Blow Out is the perfect coda for this period, which is why I ended it there. It not only brings to mind the Zapruder film but takes the mechanics of conspiracy and brings them to the forefront. The gritty, dirty, filthy behind the scenes work of the grunts. The orchestraters of the car stunt are never seen and never brought to light. Instead, we see only the clean-up man, doing his job diligently and faithfully to the end.

It took big-time conspiracy, made it small and gritty and wrapped the era up with the feeling, as you said, that no one gave a crap anymore. Terrific movie.

Posted By Greg Ferrara : August 17, 2011 12:58 pm

Tom, good point about the production code mandates of the time. It’s true that by 1962, they could start taking things further and, fortunately, had someone as good as Frankenheimer to grab the reins.

Blow Out is the perfect coda for this period, which is why I ended it there. It not only brings to mind the Zapruder film but takes the mechanics of conspiracy and brings them to the forefront. The gritty, dirty, filthy behind the scenes work of the grunts. The orchestraters of the car stunt are never seen and never brought to light. Instead, we see only the clean-up man, doing his job diligently and faithfully to the end.

It took big-time conspiracy, made it small and gritty and wrapped the era up with the feeling, as you said, that no one gave a crap anymore. Terrific movie.

Posted By Kingrat : August 17, 2011 4:01 pm

Greg, thanks for a great post. THE MANCHURIAN CANDIDATE was pulled from circulation for a number of years and was one of the ultimate cult films. It was not a big hit on first release. When it was finally re-released, in the 80s I think, most people recognized it as a masterpiece. Believe it or not, in the 60s auteurist critics dissed Frankenheimer because he had started in TV (where he had chafed against the restrictions of the form) and therefore couldn’t possibly be a stylish movie director.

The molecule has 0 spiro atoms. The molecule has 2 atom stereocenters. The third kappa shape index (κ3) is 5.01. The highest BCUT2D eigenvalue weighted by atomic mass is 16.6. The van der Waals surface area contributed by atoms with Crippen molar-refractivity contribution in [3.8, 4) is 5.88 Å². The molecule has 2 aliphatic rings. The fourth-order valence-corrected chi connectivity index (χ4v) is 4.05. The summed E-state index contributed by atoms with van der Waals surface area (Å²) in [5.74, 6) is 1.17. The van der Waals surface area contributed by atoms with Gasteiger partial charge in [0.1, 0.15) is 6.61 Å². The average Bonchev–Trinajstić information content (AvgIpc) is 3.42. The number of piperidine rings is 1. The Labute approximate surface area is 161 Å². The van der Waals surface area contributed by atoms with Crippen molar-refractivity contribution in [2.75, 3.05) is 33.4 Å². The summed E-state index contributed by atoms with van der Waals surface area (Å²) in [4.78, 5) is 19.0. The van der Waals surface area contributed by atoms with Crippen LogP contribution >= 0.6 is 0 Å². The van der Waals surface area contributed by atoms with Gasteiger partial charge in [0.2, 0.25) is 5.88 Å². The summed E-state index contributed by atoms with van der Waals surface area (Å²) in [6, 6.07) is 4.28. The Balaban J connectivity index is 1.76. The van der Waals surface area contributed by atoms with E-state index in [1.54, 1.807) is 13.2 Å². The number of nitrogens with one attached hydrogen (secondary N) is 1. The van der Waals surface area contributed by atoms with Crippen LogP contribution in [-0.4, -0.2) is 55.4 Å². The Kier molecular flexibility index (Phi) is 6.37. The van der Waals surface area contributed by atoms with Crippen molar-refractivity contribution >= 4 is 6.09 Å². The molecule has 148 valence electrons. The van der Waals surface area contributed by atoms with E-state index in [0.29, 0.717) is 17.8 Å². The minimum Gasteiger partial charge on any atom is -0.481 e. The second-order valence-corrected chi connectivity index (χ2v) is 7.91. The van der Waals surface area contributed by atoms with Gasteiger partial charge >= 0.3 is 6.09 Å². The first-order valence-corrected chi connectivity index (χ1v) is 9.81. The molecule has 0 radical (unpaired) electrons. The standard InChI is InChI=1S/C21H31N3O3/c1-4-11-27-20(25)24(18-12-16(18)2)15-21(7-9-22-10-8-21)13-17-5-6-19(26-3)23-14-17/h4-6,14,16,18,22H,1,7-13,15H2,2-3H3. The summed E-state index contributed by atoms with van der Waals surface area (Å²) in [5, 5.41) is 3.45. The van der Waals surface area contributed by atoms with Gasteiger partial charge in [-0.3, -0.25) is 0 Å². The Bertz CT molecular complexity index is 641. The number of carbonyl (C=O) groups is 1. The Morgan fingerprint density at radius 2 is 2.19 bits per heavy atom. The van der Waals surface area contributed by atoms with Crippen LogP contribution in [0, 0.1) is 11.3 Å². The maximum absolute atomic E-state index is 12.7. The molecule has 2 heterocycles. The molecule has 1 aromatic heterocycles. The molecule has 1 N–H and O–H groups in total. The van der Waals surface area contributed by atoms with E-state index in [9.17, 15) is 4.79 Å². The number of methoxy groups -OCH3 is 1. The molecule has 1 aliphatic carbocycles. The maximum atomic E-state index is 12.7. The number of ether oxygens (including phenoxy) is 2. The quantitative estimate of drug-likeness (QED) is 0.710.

On the basis of THE MANCHURIAN CANDIDATE, SEVEN DAYS IN MAY, SECONDS, and THE TRAIN, with honorable mention to ALL FALL DOWN, I consider Frankenheimer the most accomplished American director of the 1960s. Not of any other decade, alas.

Posted By Kingrat : August 17, 2011 4:01 pm

Greg, thanks for a great post. THE MANCHURIAN CANDIDATE was pulled from circulation for a number of years and was one of the ultimate cult films. It was not a big hit on first release. When it was finally re-released, in the 80s I think, most people recognized it as a masterpiece. Believe it or not, in the 60s auteurist critics dissed Frankenheimer because he had started in TV (where he had chafed against the restrictions of the form) and therefore couldn’t possibly be a stylish movie director.

On the basis of THE MANCHURIAN CANDIDATE, SEVEN DAYS IN MAY, SECONDS, and THE TRAIN, with honorable mention to ALL FALL DOWN, I consider Frankenheimer the most accomplished American director of the 1960s. Not of any other decade, alas.